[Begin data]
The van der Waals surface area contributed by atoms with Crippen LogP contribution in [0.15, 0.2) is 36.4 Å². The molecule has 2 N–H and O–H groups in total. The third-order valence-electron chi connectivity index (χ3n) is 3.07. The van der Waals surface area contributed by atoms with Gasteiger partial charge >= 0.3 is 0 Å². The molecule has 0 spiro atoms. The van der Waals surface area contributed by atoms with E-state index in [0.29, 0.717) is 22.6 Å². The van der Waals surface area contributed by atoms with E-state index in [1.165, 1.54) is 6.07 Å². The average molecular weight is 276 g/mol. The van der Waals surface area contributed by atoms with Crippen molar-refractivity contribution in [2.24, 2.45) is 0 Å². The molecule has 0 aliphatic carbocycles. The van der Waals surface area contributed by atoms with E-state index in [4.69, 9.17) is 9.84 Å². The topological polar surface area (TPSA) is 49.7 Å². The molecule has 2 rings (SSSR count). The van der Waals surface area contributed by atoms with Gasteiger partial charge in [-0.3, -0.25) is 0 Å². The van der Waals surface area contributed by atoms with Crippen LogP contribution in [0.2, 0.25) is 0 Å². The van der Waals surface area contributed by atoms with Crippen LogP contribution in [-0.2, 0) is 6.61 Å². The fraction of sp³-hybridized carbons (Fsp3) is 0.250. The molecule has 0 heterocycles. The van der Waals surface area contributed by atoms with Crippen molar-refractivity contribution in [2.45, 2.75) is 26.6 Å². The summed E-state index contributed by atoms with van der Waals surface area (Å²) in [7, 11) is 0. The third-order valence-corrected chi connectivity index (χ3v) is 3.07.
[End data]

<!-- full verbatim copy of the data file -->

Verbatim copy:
The van der Waals surface area contributed by atoms with Crippen LogP contribution in [0.15, 0.2) is 36.4 Å². The molecule has 2 N–H and O–H groups in total. The third-order valence-electron chi connectivity index (χ3n) is 3.07. The van der Waals surface area contributed by atoms with Gasteiger partial charge >= 0.3 is 0 Å². The molecule has 0 spiro atoms. The van der Waals surface area contributed by atoms with E-state index in [0.29, 0.717) is 22.6 Å². The van der Waals surface area contributed by atoms with E-state index in [1.165, 1.54) is 6.07 Å². The average molecular weight is 276 g/mol. The van der Waals surface area contributed by atoms with Crippen molar-refractivity contribution in [2.24, 2.45) is 0 Å². The molecule has 0 aliphatic carbocycles. The van der Waals surface area contributed by atoms with E-state index in [4.69, 9.17) is 9.84 Å². The topological polar surface area (TPSA) is 49.7 Å². The molecule has 2 rings (SSSR count). The van der Waals surface area contributed by atoms with Gasteiger partial charge in [-0.3, -0.25) is 0 Å². The van der Waals surface area contributed by atoms with Crippen LogP contribution in [0.2, 0.25) is 0 Å². The van der Waals surface area contributed by atoms with Crippen LogP contribution in [-0.2, 0) is 6.61 Å². The fraction of sp³-hybridized carbons (Fsp3) is 0.250. The molecule has 0 heterocycles. The van der Waals surface area contributed by atoms with Crippen molar-refractivity contribution in [2.45, 2.75) is 26.6 Å². The summed E-state index contributed by atoms with van der Waals surface area (Å²) in [7, 11) is 0. The third-order valence-corrected chi connectivity index (χ3v) is 3.07.